November 13, 2019 - 12:15 pm
Fall is a great time of year to be outside in Southern Nevada. Temperatures are cool at night, mild in the day and those persistent summer winds are a thing of the past. If you are an angler who has been waiting to break out your fishing gear, now is the time.
Though Lake Mead’s surface acreage is much less than it once was, the reservoir is still one of America’s largest recreational waterways and fishing opportunity abounds. Available species include catfish, crappie, bluegill, sunfish and three species of bass – largemouth, smallmouth and striped.
While the reservoir is considered a challenging bass fishery, even by those at the pro level, the real struggle for shore anglers is finding a place to fish. Not because there is no access, but because the number of access roads is limited, which means you need to plan on sharing the shoreline with other anglers.
One of the more popular areas of the lake for shoreline anglers is the north shore of the Boulder Basin. That’s because it can be reached using five dirt roads that leave from Northshore Road.
The first of those roads leads to Gypsum Wash and leaves Northshore Road about 4.25 miles from the intersection of Northshore Road and Lake Shore Road, just north of the fee station. Historically, Gypsum Wash has been popular with striper and catfish anglers. But the low water level at Lake Mead has left the wash high and dry for more than a decade. Nevertheless, I would put this on your list just in case a water miracle happens.
Next in line is Government Wash. The turnoff is located at about mile marker 5.5, and the road is paved until you reach the parking lot above the old launch ramp. From there to the shoreline, the road is dirt and divides into multiple routes along the way. Some lead all the way to the water’s edge while others end much earlier.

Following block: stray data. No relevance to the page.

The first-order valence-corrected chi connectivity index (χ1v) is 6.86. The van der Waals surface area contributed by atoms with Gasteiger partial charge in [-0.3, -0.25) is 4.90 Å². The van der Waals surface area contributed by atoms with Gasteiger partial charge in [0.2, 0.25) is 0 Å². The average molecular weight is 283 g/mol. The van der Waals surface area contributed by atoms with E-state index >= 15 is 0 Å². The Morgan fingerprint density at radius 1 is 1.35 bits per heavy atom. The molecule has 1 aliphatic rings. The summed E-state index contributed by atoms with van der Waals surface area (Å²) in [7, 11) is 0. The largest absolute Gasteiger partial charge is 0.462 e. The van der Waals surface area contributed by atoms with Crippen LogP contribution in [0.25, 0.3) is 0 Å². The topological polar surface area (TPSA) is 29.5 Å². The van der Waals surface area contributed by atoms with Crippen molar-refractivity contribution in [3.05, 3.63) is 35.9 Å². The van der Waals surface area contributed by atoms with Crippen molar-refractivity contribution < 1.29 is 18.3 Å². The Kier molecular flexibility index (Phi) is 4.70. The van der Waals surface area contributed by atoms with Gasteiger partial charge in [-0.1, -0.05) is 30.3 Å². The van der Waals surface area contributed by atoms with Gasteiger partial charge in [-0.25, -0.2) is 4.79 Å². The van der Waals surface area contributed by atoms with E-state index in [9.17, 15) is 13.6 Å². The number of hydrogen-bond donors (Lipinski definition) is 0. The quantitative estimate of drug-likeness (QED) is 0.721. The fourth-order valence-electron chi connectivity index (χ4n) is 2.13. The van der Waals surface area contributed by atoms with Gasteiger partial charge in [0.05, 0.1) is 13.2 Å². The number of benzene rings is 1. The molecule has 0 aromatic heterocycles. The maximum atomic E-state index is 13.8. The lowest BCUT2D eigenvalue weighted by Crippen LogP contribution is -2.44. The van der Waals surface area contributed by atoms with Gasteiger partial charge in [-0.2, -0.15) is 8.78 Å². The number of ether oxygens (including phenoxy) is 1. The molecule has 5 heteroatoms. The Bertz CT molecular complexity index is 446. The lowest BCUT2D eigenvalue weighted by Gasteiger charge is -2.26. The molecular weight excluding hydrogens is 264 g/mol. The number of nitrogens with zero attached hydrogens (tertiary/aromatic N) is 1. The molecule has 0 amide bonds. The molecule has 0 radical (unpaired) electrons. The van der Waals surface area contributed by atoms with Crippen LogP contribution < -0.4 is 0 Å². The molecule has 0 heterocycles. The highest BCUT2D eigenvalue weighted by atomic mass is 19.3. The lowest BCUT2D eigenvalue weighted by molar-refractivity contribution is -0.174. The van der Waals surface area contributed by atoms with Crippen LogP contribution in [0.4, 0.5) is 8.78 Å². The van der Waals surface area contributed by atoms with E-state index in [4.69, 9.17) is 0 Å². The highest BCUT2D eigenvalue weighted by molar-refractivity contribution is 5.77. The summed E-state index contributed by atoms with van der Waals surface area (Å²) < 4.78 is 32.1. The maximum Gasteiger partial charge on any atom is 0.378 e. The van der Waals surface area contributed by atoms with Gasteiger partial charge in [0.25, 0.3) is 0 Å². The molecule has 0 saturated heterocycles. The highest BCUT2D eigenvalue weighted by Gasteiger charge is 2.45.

Keep in mind that some roads are easily traveled using a passenger vehicle while for other routes a high-clearance vehicle with 4-wheel drive is a better choice. This is where good judgment and a knowledge of your equipment’s limitations come into play. When in doubt, park and walk.
Next on the list is 8.0 Road Cove. As the name implies, the turnoff is located near mile marker 8. This road leads to what is essentially the east side of Government Wash, but it divides into multiple secondary routes that lead to sundry points along the shoreline. This may be a location where a willingness to walk will take you to locations ignored by other fishermen.
Just west of mile marker 9 is the turn that will take you to Crawdad Cove and Boxcar Cove, both are popular fishing destinations. The road forks about a half mile from the pavement, with the right fork leading to Crawdad Cove and the left fork to Boxcar Cove.
During a day trip on Saturday, I found the road to Crawdad to be quite rough though passable. Much of the road was washboard with a teeth-rattling factor significant enough to justify using a low gear and crawling speed. That reflects the amount of vehicle traffic it has seen since it was last bladed by maintenance crews.
Where the road ends, there are locations to pitch a tent or park a small trailer. This isn’t the place for a large RV. There is nowhere to park along the water’s edge. So if you want to launch a kayak or canoe, be prepared to carry or drag it to your selected launch location.
Boxcar Cove also is a popular destination,and the road was in good condition on my recent trip. There was very little washboard, and along the way you will pass a concrete restroom that is now a mile from the shoreline. A stark reminder of the impact of uncontrolled growth and long-term drought in the West.
At the end of the road is a large, though not huge, flat area with room for a handful of tent campers and RV enthusiasts. Paddlers will find this location a good choice for launching their craft. But anglers may have to paddle for several minutes to get away from the crowd.
Freelance writer Doug Nielsen is a conservation educator for the Nevada Department of Wildlife. His “In the Outdoors” column, published Thursday, is not affiliated with or endorsed by the NDOW. Any opinions he states in his column are his own. Find him on Facebook at @dougwritesoutdoors. He can be reached at firstname.lastname@example.org